Promotion
2 min

Vincent Doyle talks GLAAD and respectability politics

The author speaks at the 2016 Spur Festival about his new GLAAD-focused book on LGBT rights in the US

Author Vincent Doyle joins Spur Festival to discuss his newly published book Making Out in the Mainstream: GLAAD and the Politics of Respectability. Credit: Spur Festival

Spur Festival has captured the social and cultural imagination of participants across Canada for the last three years. Artists, academics and activists have engaged audiences at Spur through panel discussions, presentations and performances, and queer visibility has been a thread that’s always been woven throughout the festival’s programming.

This year, Spur will host a panel discussion featuring members of Toronto’s transgender community entitled “Trans-Canada” that will focus on preventing discrimination in Canada’s public institutions. A separate event, “Masculinity,” explores the relationship between class, technology and traditional masculine roles and behaviours.

As part of its Books that Spur program, the festival has invited author and academic Vincent Doyle to speak about his recently published book Making Out in the Mainstream: GLAAD and the Politics of Respectability. Doyle’s book is a critical look at the importance of media as a tool of activism and explores the impact of corporate presence in LGBT politics in the US.

Daily Xtra spoke with Doyle about his new book, GLAAD’s rich and controversial history and how Chaz Bono inspired him to set about writing Making Out in the Mainstream.

Daily Xtra: Can you talk about how your research began with Making Out in the Mainstream?

Vincent Doyle: The idea for this project first occurred to me when I heard [Chaz Bono] speak at the University of Massachusetts Amherst, where I was a grad student. It was 1997 and Bono had just been hired as GLAAD’s new entertainment media director. The talk made me wonder how GLAAD went about deciding what its position was on this or that TV show or movie. Bono spoke with absolute confidence about representations that I felt ambivalent about, as though there was only one gay way to think about Ellen’s sitcom or Braveheart or Basic Instinct. The project developed from there with a focus on trying to understand the discussions that go on behind the scenes at GLAAD and the forces that shape them.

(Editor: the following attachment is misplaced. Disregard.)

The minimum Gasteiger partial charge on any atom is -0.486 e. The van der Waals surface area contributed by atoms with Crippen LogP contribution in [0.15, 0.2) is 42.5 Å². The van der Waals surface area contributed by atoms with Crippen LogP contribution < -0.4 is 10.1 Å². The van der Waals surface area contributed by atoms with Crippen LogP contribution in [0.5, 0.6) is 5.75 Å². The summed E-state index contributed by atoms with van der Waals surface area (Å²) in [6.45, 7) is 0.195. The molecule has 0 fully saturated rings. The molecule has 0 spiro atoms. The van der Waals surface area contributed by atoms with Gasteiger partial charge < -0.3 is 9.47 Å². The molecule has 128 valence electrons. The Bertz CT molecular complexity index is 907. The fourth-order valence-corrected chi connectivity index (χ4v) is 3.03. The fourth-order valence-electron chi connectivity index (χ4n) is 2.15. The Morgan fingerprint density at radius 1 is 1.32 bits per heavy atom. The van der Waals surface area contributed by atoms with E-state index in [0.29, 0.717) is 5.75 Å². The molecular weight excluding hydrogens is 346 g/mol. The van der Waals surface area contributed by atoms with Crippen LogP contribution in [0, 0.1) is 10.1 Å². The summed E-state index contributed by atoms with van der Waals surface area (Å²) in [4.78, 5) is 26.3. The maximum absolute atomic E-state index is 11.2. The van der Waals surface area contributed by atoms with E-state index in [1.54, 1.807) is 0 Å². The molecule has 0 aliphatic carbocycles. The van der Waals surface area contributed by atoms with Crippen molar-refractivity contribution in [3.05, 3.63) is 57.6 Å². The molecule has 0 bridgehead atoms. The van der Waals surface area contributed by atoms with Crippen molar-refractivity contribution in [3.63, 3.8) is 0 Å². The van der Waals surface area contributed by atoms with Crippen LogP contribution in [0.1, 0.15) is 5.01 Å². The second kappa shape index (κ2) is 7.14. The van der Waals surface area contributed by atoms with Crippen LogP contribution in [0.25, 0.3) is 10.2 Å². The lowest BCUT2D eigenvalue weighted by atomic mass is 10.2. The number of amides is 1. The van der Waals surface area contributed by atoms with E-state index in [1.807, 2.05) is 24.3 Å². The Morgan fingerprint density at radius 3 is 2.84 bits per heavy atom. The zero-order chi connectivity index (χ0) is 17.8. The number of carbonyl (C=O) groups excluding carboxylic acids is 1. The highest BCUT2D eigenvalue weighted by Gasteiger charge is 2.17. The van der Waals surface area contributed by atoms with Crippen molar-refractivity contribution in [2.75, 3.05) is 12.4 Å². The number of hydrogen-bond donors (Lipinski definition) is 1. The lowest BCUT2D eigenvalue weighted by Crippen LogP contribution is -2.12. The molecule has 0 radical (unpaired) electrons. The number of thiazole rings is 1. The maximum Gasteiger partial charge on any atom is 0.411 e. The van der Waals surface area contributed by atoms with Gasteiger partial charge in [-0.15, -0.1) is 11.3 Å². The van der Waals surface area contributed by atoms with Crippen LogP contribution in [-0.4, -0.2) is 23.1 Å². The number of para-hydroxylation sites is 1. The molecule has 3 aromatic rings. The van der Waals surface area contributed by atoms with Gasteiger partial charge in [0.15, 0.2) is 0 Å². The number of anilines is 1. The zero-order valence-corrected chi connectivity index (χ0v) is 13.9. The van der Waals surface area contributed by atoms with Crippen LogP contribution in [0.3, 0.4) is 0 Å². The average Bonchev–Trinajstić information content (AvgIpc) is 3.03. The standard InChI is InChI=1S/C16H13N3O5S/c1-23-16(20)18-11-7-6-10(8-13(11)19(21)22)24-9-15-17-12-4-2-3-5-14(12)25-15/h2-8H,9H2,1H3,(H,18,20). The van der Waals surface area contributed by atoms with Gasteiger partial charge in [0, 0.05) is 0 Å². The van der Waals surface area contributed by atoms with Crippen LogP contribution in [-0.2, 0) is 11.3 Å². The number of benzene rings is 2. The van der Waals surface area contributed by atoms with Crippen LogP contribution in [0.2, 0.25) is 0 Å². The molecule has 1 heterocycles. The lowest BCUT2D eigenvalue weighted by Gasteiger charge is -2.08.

What was the attraction to GLAAD and media representation as a subject for your book?

GLAAD was and remains an important organization of the US LGBT movement and the only one devoted specifically to shaping the public image of LGBT people, not just in the US, but also internationally, given the worldwide dominance of US media. I came to GLAAD in 2000 at a time when gay and lesbian visibility was exploding and money was pouring in from corporations trying to target gay and lesbian consumers. It was clear that a big change was taking place and studying GLAAD seemed like a good way to figure out what was happening.

Can you talk about how representation of LGBT people has changed since AIDS?

The AIDS crisis exacerbated historical tensions in the movement between activist strategies oriented to dismantling oppressive structures and more genteel approaches designed to convince the mainstream that we deserve inclusion in society’s dominant institutions. Each side of that divide has its media strategies. GLAAD began in 1985 as a direct action group targeting the homophobia of the New York Post’s AIDS coverage and very quickly evolved into a lobby group working with media professionals behind the scenes to influence how LGBT people are represented. Both confrontational and cooperative strategies have been important in terms of getting us beyond representations of LGBT people as nothing but villains or victims. The change since 1985 has been impressive, but there is still a lot of work to be done.